Don’t let up on corruption
As part of the budget deal hammered out by Gov. Andrew Cuomo’s office and the State Legislature, Mr. Cuomo dissolved the Moreland Commission to Investigate Public Corruption because, he said, the budget agreement strengthened ethics and corruption rules for state officeholders. So, the governor reasoned, the commission, which he formed last July to deal with a recalcitrant Legislature, was no longer needed.
Well, let’s look at the new laws.
The State Board of Elections, the agency putatively charged with enforcing election laws, used to have no power. Now it has more. Elected officials who are convicted of corruption face a lifetime ban from politics. Albany lawmakers must reveal who their clients or customers are if they were referred to those legislators by lobbyists. The threshold for a bribe to be considered a felony has been lowered from $10,000 to $5,000, and there’s a higher felony class for anyone who takes a bribe of more than $10,000.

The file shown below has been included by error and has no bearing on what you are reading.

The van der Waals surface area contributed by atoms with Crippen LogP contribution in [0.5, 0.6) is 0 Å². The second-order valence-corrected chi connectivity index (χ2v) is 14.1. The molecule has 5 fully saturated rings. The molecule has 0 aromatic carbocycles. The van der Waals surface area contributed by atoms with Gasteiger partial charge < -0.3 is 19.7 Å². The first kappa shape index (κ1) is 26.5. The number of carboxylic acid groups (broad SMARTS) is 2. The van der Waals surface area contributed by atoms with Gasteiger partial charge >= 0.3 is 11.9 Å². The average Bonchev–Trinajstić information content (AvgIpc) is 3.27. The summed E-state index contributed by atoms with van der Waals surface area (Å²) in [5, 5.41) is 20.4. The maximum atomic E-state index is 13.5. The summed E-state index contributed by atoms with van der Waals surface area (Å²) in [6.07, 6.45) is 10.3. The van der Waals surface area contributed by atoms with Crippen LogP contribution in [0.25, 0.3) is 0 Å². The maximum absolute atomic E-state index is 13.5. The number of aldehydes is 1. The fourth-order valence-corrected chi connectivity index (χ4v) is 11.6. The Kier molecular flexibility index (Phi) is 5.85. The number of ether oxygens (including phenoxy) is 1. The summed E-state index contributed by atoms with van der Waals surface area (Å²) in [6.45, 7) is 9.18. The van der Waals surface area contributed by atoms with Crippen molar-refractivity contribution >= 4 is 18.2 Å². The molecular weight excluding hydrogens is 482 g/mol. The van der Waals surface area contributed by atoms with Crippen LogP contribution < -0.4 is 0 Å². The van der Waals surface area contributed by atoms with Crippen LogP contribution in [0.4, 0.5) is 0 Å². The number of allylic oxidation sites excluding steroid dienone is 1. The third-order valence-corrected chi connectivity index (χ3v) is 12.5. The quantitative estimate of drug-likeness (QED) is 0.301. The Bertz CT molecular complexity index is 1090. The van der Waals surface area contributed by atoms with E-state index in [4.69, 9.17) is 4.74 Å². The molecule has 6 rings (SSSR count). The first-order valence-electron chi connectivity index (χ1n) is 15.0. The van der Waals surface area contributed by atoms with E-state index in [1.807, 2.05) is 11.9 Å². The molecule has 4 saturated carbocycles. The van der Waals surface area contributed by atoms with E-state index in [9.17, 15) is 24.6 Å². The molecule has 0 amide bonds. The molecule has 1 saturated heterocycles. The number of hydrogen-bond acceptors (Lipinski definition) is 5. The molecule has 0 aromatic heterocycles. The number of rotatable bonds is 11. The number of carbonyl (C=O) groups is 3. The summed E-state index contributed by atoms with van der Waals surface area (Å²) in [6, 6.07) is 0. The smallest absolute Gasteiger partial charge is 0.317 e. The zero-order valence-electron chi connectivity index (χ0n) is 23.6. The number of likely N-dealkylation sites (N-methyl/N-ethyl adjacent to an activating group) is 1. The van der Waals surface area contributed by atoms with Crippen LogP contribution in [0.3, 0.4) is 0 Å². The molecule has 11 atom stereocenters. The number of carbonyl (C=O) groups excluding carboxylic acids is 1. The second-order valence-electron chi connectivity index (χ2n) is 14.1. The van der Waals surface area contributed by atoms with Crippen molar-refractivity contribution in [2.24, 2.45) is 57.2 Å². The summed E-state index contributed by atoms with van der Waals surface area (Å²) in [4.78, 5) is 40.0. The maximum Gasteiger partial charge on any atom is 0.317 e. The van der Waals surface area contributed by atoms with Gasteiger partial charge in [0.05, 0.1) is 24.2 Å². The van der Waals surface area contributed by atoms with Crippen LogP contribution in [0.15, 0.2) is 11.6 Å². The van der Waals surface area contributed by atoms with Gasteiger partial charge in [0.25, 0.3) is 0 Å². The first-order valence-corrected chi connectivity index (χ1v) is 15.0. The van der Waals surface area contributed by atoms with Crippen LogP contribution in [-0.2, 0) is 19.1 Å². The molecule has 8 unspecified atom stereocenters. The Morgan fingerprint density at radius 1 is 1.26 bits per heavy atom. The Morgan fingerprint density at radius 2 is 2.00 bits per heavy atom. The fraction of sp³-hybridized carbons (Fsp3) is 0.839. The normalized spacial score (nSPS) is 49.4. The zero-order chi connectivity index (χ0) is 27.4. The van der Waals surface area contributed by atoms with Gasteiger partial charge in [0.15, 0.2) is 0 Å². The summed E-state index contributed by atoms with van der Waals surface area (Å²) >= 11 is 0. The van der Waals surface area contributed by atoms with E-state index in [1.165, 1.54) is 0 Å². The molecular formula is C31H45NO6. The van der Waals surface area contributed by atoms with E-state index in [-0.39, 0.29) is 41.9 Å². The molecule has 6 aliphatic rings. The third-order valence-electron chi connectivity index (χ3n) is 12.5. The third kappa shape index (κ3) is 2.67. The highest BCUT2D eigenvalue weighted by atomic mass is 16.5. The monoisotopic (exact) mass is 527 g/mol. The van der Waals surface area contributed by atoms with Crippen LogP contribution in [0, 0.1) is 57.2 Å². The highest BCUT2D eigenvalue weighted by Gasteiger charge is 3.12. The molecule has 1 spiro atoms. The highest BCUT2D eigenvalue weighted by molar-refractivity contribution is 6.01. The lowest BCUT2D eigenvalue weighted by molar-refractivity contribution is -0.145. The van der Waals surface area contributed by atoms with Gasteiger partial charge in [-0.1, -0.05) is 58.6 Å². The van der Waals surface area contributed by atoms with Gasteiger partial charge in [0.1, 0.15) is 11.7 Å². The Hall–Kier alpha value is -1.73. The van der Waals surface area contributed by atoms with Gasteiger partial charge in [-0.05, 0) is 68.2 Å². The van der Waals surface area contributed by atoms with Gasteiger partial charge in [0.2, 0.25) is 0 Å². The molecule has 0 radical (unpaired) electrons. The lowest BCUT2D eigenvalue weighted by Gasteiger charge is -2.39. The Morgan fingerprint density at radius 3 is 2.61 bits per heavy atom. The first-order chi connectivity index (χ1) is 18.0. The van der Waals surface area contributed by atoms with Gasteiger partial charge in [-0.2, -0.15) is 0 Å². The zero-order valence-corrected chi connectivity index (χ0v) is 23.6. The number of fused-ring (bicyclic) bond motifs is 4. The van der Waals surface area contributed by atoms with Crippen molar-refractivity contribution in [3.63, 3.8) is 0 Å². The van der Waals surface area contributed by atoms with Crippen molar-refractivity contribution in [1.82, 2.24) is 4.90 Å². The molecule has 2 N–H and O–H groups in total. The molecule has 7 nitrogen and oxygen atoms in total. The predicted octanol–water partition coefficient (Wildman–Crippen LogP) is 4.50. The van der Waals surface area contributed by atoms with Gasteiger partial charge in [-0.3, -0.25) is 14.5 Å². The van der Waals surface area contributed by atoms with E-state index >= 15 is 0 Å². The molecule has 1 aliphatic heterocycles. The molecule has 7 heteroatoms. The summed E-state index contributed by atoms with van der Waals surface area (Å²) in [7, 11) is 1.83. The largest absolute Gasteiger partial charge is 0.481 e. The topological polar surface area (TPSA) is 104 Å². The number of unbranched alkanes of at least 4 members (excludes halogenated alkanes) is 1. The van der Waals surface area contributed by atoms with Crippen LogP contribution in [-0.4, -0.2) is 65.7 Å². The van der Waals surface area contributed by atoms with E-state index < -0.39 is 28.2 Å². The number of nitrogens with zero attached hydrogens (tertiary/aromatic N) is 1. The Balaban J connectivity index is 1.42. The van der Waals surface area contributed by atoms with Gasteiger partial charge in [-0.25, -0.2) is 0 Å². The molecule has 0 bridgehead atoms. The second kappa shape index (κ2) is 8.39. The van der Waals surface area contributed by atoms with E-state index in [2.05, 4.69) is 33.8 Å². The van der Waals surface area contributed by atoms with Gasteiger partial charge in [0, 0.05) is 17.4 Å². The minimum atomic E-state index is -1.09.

That’s all well and good. We are happy that our state government has done something — anything — to begin the long, arduous process of rooting out corruption within its ranks. But did Mr. Cuomo and the Legislature go far enough? Hardly.
For two decades, the Legislature has been riddled with “lawmakers” seeking to enrich themselves at the expense of the people — and the corruption went all the way to the top. From 1994 to 2007, Senate Majority Leader Joseph Bruno, a Republican, ruled with an iron fist. His smile could light up a room, but he brazenly abused his power.
Mr. Bruno had no qualms about taking money from companies looking to do business with the state. Ultimately, he was found guilty of corruption in 2009 as a result of his dealings with Albany businessman Jared Abbruzzese.
In 2009, a jury found that Mr. Bruno had improperly hidden $200,000 in “consulting fees” that Mr. Abbruzzese had paid him, and that Mr. Abbruzzese had forgiven Mr. Bruno of $40,000 in debt and bought a worthless horse from him for $40,000.